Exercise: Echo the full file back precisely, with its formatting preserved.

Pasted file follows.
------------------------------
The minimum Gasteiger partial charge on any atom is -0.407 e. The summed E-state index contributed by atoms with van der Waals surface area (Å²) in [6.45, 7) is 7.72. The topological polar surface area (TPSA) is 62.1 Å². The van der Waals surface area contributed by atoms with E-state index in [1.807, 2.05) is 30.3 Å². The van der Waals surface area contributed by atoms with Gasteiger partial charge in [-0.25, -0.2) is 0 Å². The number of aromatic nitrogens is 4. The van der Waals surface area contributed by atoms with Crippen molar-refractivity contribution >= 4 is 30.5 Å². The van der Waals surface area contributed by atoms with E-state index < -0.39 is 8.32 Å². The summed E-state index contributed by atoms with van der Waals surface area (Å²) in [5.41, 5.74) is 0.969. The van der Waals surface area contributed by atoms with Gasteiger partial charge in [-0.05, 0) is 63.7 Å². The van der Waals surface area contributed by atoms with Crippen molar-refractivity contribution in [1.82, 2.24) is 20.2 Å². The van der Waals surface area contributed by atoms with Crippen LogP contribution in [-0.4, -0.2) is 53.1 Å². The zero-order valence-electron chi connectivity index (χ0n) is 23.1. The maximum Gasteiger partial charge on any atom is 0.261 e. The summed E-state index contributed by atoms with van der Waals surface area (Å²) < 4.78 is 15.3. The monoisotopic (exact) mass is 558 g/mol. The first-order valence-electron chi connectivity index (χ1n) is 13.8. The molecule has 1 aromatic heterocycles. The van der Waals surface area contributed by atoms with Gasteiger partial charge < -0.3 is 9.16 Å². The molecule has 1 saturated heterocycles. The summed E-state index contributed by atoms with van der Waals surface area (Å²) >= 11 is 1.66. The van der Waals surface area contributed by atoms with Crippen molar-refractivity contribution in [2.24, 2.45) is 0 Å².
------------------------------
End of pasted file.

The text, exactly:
The minimum Gasteiger partial charge on any atom is -0.407 e. The summed E-state index contributed by atoms with van der Waals surface area (Å²) in [6.45, 7) is 7.72. The topological polar surface area (TPSA) is 62.1 Å². The van der Waals surface area contributed by atoms with E-state index in [1.807, 2.05) is 30.3 Å². The van der Waals surface area contributed by atoms with Gasteiger partial charge in [-0.25, -0.2) is 0 Å². The number of aromatic nitrogens is 4. The van der Waals surface area contributed by atoms with Crippen molar-refractivity contribution >= 4 is 30.5 Å². The van der Waals surface area contributed by atoms with E-state index < -0.39 is 8.32 Å². The summed E-state index contributed by atoms with van der Waals surface area (Å²) in [5.41, 5.74) is 0.969. The van der Waals surface area contributed by atoms with Gasteiger partial charge in [-0.05, 0) is 63.7 Å². The van der Waals surface area contributed by atoms with Crippen molar-refractivity contribution in [1.82, 2.24) is 20.2 Å². The van der Waals surface area contributed by atoms with Crippen LogP contribution in [-0.4, -0.2) is 53.1 Å². The zero-order valence-electron chi connectivity index (χ0n) is 23.1. The maximum Gasteiger partial charge on any atom is 0.261 e. The summed E-state index contributed by atoms with van der Waals surface area (Å²) < 4.78 is 15.3. The monoisotopic (exact) mass is 558 g/mol. The first-order valence-electron chi connectivity index (χ1n) is 13.8. The molecule has 1 aromatic heterocycles. The van der Waals surface area contributed by atoms with Gasteiger partial charge < -0.3 is 9.16 Å². The molecule has 1 saturated heterocycles. The summed E-state index contributed by atoms with van der Waals surface area (Å²) >= 11 is 1.66. The van der Waals surface area contributed by atoms with Crippen molar-refractivity contribution in [2.24, 2.45) is 0 Å².